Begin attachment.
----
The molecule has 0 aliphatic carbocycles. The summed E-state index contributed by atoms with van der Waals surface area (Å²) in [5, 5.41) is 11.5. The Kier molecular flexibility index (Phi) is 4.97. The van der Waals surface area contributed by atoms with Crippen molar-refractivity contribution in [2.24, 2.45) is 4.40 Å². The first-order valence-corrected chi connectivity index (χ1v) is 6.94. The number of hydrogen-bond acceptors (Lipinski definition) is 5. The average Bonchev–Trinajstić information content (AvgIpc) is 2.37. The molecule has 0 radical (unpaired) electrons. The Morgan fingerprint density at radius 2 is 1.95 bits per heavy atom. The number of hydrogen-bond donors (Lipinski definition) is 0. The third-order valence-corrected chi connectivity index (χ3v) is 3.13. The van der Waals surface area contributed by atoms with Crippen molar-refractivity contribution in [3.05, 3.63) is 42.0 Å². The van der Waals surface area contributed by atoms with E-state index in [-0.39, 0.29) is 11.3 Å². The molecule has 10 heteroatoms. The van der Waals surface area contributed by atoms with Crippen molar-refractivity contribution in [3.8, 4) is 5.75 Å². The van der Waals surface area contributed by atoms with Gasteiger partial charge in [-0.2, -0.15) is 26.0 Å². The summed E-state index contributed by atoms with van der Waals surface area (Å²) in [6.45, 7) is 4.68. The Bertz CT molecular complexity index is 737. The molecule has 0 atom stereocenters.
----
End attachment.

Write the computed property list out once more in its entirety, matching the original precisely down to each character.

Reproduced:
The molecule has 0 aliphatic carbocycles. The summed E-state index contributed by atoms with van der Waals surface area (Å²) in [5, 5.41) is 11.5. The Kier molecular flexibility index (Phi) is 4.97. The van der Waals surface area contributed by atoms with Crippen molar-refractivity contribution in [2.24, 2.45) is 4.40 Å². The first-order valence-corrected chi connectivity index (χ1v) is 6.94. The number of hydrogen-bond acceptors (Lipinski definition) is 5. The average Bonchev–Trinajstić information content (AvgIpc) is 2.37. The molecule has 0 radical (unpaired) electrons. The Morgan fingerprint density at radius 2 is 1.95 bits per heavy atom. The number of hydrogen-bond donors (Lipinski definition) is 0. The third-order valence-corrected chi connectivity index (χ3v) is 3.13. The van der Waals surface area contributed by atoms with Crippen molar-refractivity contribution in [3.05, 3.63) is 42.0 Å². The van der Waals surface area contributed by atoms with E-state index in [-0.39, 0.29) is 11.3 Å². The molecule has 10 heteroatoms. The van der Waals surface area contributed by atoms with Crippen molar-refractivity contribution in [3.8, 4) is 5.75 Å². The van der Waals surface area contributed by atoms with Gasteiger partial charge in [-0.2, -0.15) is 26.0 Å². The summed E-state index contributed by atoms with van der Waals surface area (Å²) in [6.45, 7) is 4.68. The Bertz CT molecular complexity index is 737. The molecule has 0 atom stereocenters.